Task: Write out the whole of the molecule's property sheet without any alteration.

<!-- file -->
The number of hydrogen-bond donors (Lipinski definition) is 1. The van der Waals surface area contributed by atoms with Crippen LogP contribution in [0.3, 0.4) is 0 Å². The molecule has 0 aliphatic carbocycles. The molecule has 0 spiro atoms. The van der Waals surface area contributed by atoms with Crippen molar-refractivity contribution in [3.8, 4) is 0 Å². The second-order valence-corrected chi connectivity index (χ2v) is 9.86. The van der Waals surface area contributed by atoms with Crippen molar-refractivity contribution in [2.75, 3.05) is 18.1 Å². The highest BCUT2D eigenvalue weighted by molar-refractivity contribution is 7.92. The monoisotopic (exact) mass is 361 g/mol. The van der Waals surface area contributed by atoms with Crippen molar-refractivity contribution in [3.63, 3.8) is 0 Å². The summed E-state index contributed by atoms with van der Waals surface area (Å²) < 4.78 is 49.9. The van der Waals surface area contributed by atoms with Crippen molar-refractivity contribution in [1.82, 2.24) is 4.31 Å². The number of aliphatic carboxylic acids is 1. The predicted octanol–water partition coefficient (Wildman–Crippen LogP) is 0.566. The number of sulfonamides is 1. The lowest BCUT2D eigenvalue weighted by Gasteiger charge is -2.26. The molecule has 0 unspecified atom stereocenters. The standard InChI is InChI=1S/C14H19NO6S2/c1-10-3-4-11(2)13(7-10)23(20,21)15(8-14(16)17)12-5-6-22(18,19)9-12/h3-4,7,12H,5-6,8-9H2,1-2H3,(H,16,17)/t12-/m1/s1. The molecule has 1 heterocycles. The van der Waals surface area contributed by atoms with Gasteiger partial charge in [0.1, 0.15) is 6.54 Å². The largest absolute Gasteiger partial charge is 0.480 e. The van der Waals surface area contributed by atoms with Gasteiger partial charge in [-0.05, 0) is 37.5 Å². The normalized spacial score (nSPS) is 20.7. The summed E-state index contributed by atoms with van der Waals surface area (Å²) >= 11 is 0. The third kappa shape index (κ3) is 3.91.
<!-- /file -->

The number of hydrogen-bond donors (Lipinski definition) is 1. The van der Waals surface area contributed by atoms with Crippen LogP contribution in [0.3, 0.4) is 0 Å². The molecule has 0 aliphatic carbocycles. The molecule has 0 spiro atoms. The van der Waals surface area contributed by atoms with Crippen molar-refractivity contribution in [3.8, 4) is 0 Å². The second-order valence-corrected chi connectivity index (χ2v) is 9.86. The van der Waals surface area contributed by atoms with Crippen molar-refractivity contribution in [2.75, 3.05) is 18.1 Å². The highest BCUT2D eigenvalue weighted by molar-refractivity contribution is 7.92. The monoisotopic (exact) mass is 361 g/mol. The van der Waals surface area contributed by atoms with Crippen molar-refractivity contribution in [3.63, 3.8) is 0 Å². The summed E-state index contributed by atoms with van der Waals surface area (Å²) < 4.78 is 49.9. The van der Waals surface area contributed by atoms with Crippen molar-refractivity contribution in [1.82, 2.24) is 4.31 Å². The number of aliphatic carboxylic acids is 1. The predicted octanol–water partition coefficient (Wildman–Crippen LogP) is 0.566. The number of sulfonamides is 1. The lowest BCUT2D eigenvalue weighted by Gasteiger charge is -2.26. The molecule has 0 unspecified atom stereocenters. The standard InChI is InChI=1S/C14H19NO6S2/c1-10-3-4-11(2)13(7-10)23(20,21)15(8-14(16)17)12-5-6-22(18,19)9-12/h3-4,7,12H,5-6,8-9H2,1-2H3,(H,16,17)/t12-/m1/s1. The molecule has 1 heterocycles. The van der Waals surface area contributed by atoms with Gasteiger partial charge in [0.1, 0.15) is 6.54 Å². The largest absolute Gasteiger partial charge is 0.480 e. The van der Waals surface area contributed by atoms with Gasteiger partial charge in [-0.05, 0) is 37.5 Å². The normalized spacial score (nSPS) is 20.7. The summed E-state index contributed by atoms with van der Waals surface area (Å²) >= 11 is 0. The third kappa shape index (κ3) is 3.91.